The Protozoa, Algae, and Slime Molds Help

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Updated on Aug 30, 2011

Introduction to The Protozoa, Algae, and Slime Molds

The Protozoa or "First Animals"

Among the protists, it is the protozoa which most resemble tiny microscopic animals. Reflecting this fact, the word protozoa means “first animals.” One of the main ways in which protozoa resemble animals is that they are heterotrophic. They must consume or “eat” other material as food. Typically, the protozoa ingest food (minute particles or other cells) via the process of phagocytosis.

The Rhizopoda Or Amoebas

One important phylum among the protozoa are the Rhizopoda (rye- ZAHP -oh-day) – technically, meaning the protozoa with “root” (rhiz) “feet” (poda). The amoebas are the major kind of rhizopods ( RYE -zah- pahds ). Amoebas get this name from their extensive use of pseudopodia ( SOO -doh- poh -dee-ah) or “false” (pseudo-) “feet” (pod). The word amoeba means “change.” The amoeba seems to have its cytoplasm in a nearly constant state of change or streaming action, using its pseudopodia like blunt feet or root feet to scoot its body along and engage in phagocytosis of encountered food.

The Algae: Plant-like Protists

The Fossil Record shows the first algae (literally, “seaweeds”) appearing about 1.5 billion years ago. Algae are sometimes considered the most primitive members of the Plant Kingdom, whereas other scientists classify them as plant-like protists. Algae are fundamentally different from most green plants, in that they lack any true leaves, roots, or stems. Primitive green algae are thought to be the forerunners of modern green plants. All algae contain chlorophyll, and therefore produce energy by photosynthesis. Most live in water, and many also have flagella to help them move. Some algae are tiny, unicellular, and microscopic, while others (such as certain giant seaweeds) exist as multicellular organisms many feet in length.

The Protists: “First of All” The Algae: Plant-like Protists

Fig. 7.3 The amoeba and its “false feet.”

Unicellular algae include the plankton ( PLANK -ton). They are free-floating algae that seem to be “wandering” (plankton) through the water of ponds or lakes or oceans. The plankton form huge floating masses that produce great amounts of oxygen. They also serve as an important food source for many aquatic (ah- QUAT -ic) or “water”-dwelling organisms.

An especially beautiful type of plankton are the diatoms ( DYE -ah-tahms). The diatoms are single-celled microscopic algae with hard walls or testas ( TES -tahs). These silicon-hardened testas must literally be “cut through” (diatom) to see the soft, tiny bodies housed within. Diatoms occur as about 10,000 different species, each species being covered by a unique and geometrically shaped testa. As evident from a quick scan of Figure 7.4, the diatoms show an extremely high degree of elegant geometric patterns and Biological Order at the microscopic level.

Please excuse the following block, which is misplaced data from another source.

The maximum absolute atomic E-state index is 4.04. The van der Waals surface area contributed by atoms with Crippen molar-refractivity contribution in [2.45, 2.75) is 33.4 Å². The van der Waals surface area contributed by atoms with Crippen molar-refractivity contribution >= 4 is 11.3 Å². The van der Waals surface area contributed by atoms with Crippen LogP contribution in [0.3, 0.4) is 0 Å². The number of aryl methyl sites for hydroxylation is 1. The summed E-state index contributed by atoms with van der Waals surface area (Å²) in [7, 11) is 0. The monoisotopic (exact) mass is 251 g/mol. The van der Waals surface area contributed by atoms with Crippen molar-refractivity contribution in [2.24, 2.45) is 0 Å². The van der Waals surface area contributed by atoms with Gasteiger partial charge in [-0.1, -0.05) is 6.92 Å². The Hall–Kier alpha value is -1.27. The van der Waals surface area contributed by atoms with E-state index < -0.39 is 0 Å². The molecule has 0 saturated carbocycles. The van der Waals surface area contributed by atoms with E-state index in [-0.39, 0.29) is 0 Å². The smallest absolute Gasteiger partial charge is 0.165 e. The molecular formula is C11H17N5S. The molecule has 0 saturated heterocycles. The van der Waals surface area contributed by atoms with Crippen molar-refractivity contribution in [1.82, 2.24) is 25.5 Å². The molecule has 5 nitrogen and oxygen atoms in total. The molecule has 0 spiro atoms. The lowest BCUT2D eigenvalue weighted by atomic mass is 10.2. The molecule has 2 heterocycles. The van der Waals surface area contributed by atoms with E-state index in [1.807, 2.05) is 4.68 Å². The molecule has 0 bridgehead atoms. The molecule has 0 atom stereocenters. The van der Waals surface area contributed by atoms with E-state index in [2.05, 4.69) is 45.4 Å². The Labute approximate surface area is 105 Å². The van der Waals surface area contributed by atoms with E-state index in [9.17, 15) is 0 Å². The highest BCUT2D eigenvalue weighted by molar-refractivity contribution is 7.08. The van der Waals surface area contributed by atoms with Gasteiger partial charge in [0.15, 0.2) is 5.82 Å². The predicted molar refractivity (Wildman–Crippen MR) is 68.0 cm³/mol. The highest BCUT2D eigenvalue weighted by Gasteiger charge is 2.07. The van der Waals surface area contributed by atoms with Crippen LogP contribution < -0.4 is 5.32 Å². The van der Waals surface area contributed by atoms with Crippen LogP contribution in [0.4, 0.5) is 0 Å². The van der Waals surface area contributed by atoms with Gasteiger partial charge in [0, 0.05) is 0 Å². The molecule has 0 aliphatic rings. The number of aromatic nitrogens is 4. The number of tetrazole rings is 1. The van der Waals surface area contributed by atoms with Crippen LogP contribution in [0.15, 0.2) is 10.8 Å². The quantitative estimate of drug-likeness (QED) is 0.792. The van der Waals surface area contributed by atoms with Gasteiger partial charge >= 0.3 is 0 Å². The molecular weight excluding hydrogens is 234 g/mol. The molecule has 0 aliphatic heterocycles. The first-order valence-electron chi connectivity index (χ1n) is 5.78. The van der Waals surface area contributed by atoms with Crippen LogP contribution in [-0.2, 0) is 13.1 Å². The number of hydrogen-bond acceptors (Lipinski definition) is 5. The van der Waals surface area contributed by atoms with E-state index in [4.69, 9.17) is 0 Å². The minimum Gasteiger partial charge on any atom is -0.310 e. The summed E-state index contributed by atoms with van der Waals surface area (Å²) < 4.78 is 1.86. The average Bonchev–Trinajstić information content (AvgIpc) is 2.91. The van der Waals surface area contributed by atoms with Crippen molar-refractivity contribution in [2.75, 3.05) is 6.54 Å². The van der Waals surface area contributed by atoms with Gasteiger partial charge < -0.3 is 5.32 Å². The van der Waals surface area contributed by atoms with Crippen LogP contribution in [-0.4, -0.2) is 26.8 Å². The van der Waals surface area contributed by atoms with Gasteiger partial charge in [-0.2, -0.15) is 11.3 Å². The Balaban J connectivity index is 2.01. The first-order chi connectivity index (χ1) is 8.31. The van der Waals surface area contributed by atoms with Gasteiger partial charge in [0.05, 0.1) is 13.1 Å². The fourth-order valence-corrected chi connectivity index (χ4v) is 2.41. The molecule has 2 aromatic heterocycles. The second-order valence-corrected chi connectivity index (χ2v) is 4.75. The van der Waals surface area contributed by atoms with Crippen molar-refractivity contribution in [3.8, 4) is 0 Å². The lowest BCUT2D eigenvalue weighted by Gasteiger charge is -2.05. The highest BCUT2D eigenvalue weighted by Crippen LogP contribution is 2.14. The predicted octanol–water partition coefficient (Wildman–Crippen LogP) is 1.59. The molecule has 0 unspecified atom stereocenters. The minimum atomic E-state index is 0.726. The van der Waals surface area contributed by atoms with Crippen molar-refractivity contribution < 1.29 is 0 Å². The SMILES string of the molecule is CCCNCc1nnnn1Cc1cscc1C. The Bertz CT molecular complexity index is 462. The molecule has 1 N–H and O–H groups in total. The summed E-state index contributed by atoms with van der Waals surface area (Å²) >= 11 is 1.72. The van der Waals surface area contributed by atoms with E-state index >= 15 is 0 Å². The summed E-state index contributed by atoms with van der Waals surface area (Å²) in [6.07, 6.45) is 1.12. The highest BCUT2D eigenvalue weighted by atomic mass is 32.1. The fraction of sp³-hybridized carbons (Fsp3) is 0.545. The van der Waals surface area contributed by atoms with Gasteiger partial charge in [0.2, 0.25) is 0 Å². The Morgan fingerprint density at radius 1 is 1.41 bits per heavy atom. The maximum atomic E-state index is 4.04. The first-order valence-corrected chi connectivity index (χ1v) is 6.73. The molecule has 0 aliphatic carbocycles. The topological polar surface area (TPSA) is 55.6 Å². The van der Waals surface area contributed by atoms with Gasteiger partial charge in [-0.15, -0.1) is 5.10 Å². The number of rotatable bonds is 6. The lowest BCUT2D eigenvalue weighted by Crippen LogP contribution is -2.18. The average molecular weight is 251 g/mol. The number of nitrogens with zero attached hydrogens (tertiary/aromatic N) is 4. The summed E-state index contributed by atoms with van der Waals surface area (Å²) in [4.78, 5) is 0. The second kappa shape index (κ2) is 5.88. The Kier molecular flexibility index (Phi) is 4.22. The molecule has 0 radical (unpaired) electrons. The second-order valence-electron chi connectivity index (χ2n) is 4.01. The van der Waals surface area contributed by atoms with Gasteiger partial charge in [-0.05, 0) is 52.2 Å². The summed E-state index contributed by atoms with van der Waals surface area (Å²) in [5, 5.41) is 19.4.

The Protists: “First of All” The Algae: Plant-like Protists

Fig. 7.4 The beautiful geometric order of the diatoms.

While microscopic, unicellular plankton (including diatoms) float in the waters of the sea, another kind of algae, the giant kelps, are huge, multicellular brown seaweeds that can grow to over 150 feet in length! These mammoth brown algae often form extensive underwater kelp forests, providing both food and shelter for fish, sea otters, and other aquatic organisms. Surprisingly enough, however, the giant kelp do not have true stems, roots, or leaves. As multicellular algae, the giant kelp look somewhat like plants, but still have distinct differences from them. The kelp weed has leaf-like blades, which capture the energy in sunlight by conducting photosynthesis. Kelp is anchored to the ocean floor by root-like holdfasts.

The Slime Molds: Fungus-like Protists

The final major subgroup of the protists are the slime molds. Whereas the protozoa are considered the animal-like protists, and the algae are the plant-like protists, the slime molds are often nicknamed the fungus-like protists. The slime molds are thin, living masses of slimy material that use pseudopodia to move over damp soil, decaying leaves, and dead logs. Some of the 65 known species of slime molds live in fresh water. They receive their nutrients by phagocytosing organic matter from decaying plants. This feeding on decomposed material makes them similar to fungi, even though they move more like slimy groups of amoebas!

Practice problems for these concepts can be found at:  The Protists: "First of All" Test

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